Image Credit: Shehzad Noorani
Through research and policy engagement, the Institute of Rural Management, Anand (IRMA) is working to make the long-held vision of tribal self-government in India a reality.
SETTING THE SCENE —Panchayat raj, one of the oldest forms of local government in South Asia, is a decentralized system of village-level democracy that was formally enshrined in India’s Constitution in 1992. In 1996, the Panchayati Raj Extension of Scheduled Areas Act (PESA) extended this governance system to the “scheduled areas” populated by tribal peoples, an economically, politically and culturally vulnerable group that makes up more than 8 percent of India’s population. PESA was a landmark legislation that recognized and upheld the right of tribal peoples to self-governance. Often described as “a constitution within the Constitution,” it brought together within a single framework the tribal system governed by customs and traditions, and the formal system governed exclusively by laws.
PESA envisaged a radical shift in the way power was perceived and shared, from the state and the economic and political elites to the communities at large in Schedule V areas. However, despite its promise, the legislation has fallen short in delivering on participatory governance in the scheduled areas. Even after almost 17 years since PESA was passed, there remains a significant legislative gap between the processes of enacting and implementing PESA. In addition, tribal communities are faced with constraints in accessing information they need to govern themselves effectively. This failure has resulted in a crisis in several tribal areas of the country that is marked by a damaging mix of misgovernance, alienation, political extremism and violent insurgency.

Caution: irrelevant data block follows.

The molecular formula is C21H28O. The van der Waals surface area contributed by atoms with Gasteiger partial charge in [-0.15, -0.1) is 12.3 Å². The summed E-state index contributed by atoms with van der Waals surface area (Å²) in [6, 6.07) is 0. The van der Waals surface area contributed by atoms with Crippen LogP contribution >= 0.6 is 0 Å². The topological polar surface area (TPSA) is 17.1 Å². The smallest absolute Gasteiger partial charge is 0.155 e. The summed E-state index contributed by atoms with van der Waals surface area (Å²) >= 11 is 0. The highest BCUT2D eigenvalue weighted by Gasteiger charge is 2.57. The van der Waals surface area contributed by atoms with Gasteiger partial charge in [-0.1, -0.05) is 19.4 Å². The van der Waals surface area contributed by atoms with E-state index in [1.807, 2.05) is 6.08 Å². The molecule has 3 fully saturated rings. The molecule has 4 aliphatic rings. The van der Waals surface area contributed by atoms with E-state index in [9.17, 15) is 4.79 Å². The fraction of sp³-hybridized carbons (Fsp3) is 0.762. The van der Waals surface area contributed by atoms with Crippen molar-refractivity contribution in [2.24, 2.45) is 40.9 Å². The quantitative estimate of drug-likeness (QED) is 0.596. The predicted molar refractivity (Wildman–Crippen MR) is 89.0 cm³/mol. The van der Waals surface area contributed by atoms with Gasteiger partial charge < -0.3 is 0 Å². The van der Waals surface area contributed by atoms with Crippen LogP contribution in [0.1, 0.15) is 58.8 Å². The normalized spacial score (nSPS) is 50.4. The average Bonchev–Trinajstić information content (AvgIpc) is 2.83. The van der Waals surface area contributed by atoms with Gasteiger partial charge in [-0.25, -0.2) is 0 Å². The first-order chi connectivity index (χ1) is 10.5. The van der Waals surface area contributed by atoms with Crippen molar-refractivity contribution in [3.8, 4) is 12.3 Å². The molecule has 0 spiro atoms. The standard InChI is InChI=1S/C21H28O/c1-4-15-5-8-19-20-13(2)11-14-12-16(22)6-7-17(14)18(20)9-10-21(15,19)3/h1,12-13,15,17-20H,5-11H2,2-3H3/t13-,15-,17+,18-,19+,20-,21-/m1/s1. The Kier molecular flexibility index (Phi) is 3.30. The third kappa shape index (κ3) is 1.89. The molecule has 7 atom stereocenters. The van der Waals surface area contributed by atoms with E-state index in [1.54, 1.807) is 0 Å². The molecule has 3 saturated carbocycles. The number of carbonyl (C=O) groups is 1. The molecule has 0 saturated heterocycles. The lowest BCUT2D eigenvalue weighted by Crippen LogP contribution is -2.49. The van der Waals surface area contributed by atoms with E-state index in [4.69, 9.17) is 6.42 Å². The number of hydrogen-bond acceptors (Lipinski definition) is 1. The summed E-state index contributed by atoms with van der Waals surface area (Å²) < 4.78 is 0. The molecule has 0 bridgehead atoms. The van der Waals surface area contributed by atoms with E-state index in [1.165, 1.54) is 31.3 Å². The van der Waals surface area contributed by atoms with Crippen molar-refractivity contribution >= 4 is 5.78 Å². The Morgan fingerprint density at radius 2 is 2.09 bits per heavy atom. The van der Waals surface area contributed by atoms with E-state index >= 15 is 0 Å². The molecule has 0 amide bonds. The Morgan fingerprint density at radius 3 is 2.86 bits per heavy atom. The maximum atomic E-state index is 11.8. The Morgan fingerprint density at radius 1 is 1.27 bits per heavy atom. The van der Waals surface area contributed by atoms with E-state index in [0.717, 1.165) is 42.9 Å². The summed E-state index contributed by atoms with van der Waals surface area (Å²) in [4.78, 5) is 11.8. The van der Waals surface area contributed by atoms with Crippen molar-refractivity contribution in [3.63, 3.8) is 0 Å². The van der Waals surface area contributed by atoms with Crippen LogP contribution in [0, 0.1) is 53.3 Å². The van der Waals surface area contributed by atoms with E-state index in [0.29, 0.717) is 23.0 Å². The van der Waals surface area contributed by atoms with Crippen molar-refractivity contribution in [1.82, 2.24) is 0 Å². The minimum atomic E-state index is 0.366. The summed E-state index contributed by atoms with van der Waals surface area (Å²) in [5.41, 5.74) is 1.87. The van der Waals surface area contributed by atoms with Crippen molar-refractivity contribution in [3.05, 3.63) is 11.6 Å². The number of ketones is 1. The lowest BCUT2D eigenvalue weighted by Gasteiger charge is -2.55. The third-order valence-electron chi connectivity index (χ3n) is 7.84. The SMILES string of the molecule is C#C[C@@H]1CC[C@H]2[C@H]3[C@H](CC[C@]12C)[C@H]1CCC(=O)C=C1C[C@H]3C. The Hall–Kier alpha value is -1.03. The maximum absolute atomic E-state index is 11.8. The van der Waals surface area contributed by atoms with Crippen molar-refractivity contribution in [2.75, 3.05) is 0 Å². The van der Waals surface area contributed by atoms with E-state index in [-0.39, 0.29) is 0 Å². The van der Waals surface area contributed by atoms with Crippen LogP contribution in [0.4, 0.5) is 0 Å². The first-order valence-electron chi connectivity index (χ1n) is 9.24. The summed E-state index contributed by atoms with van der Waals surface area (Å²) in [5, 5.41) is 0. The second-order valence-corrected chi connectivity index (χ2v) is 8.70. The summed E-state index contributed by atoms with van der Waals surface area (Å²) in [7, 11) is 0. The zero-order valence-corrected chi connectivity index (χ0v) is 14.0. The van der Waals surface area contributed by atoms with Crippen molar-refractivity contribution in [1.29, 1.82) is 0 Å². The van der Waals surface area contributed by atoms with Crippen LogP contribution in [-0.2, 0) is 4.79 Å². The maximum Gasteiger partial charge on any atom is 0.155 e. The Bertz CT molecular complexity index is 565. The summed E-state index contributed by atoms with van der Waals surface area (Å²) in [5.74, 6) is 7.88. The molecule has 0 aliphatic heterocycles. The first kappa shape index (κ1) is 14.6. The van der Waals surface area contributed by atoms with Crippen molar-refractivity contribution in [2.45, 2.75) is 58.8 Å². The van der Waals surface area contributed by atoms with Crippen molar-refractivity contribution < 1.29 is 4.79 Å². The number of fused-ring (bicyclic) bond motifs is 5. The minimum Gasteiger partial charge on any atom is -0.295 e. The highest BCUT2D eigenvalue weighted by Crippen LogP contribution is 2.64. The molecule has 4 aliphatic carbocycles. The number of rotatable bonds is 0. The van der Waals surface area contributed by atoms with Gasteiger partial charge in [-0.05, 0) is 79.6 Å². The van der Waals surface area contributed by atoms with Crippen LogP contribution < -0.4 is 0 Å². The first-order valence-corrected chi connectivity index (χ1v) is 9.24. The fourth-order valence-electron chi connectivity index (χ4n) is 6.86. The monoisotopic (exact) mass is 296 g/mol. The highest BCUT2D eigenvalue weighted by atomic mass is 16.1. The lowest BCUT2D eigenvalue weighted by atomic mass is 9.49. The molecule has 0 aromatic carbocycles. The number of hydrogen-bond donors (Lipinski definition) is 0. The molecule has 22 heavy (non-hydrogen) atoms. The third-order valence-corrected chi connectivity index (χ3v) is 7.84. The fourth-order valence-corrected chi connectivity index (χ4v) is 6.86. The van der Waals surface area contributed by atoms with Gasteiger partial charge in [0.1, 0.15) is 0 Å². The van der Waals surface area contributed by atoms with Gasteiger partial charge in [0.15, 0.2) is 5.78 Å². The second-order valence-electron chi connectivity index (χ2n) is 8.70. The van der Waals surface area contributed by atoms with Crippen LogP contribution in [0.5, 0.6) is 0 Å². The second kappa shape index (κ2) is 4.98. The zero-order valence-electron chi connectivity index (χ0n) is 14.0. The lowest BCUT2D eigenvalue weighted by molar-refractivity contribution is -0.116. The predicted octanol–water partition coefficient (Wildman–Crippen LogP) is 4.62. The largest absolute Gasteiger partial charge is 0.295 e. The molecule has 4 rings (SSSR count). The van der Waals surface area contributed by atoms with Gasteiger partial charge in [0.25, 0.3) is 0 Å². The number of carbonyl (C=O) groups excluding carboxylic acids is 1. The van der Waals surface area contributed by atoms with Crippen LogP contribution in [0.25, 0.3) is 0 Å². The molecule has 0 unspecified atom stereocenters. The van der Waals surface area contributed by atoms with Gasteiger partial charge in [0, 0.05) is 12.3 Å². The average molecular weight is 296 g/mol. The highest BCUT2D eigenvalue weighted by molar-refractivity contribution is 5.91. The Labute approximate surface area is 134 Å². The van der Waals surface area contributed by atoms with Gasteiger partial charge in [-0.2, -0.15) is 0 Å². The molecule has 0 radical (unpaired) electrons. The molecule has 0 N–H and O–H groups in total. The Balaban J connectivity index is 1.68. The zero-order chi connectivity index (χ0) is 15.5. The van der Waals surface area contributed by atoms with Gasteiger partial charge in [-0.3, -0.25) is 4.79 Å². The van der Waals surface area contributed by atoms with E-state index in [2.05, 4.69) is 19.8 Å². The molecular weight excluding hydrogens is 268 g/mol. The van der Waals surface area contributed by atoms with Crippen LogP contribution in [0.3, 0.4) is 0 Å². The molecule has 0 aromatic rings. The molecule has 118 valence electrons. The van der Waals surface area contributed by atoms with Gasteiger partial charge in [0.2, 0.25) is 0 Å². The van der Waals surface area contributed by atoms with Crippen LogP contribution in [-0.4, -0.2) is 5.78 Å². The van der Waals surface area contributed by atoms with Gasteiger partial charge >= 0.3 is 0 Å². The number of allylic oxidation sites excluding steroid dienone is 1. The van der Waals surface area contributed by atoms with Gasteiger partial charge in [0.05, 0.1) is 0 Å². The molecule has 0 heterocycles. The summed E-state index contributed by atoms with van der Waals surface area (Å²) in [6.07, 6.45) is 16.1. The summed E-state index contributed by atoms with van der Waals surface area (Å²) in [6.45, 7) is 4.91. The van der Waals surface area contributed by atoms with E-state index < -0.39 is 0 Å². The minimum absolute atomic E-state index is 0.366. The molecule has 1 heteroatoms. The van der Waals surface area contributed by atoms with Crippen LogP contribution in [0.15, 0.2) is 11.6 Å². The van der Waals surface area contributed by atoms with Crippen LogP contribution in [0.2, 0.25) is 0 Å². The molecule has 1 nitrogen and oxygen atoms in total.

WHAT IRMA DID —The hardship, conflict and cultural turmoil experienced by tribal communities in the scheduled areas, combined with the perceived threat of spreading left-wing extremism, has renewed the Indian government’s interest in actualizing PESA. At the request of the Ministry of Panchayati Raj, in 2010 IRMA submitted an independent assessment of the promise and reality of self-governance in India. One chapter in the report – PESA, Left-Wing Extremism and Governance: Concerns and Challenges in India’s Tribal Districts – helped breathe new life into the debate.
IRMA’s chapter analyzed the key challenges and failures in implementing PESA, assessed the unfinished legislative agenda, and prepared a number of case studies to illustrate the real-life consequences of the governance gap. It also identified a number of enabling conditions and action items required to revive and realize PESA in the scheduled areas.
THE OUTCOME —In August 2012 the Expert Committee on Leveraging Panchayat Raj Institutions was constituted to look into the issues of implementing PESA. As a result of IRMA’s extensive research on the issue, its theme coordinator and its consultant for PESA were invited to contribute on the issues of tribes and Schedule V areas. The committee’s report, Towards Holistic Panchayat Raj, made recommendations for moving PESA forward at the highest policy levels that reflected many of IRMA’s findings and suggestions. The report was released by the Minister of Panchayati Raj in March 2013. In addition, IRMA participated in deliberations with the National Advisory Council (the highest political think tank in India) as a member of a working group on PESA. The recommendations of the National Advisory Council have now also been finalized.
For more information on the Institute of Rural Management, Anand, visit https://www.irma.ac.in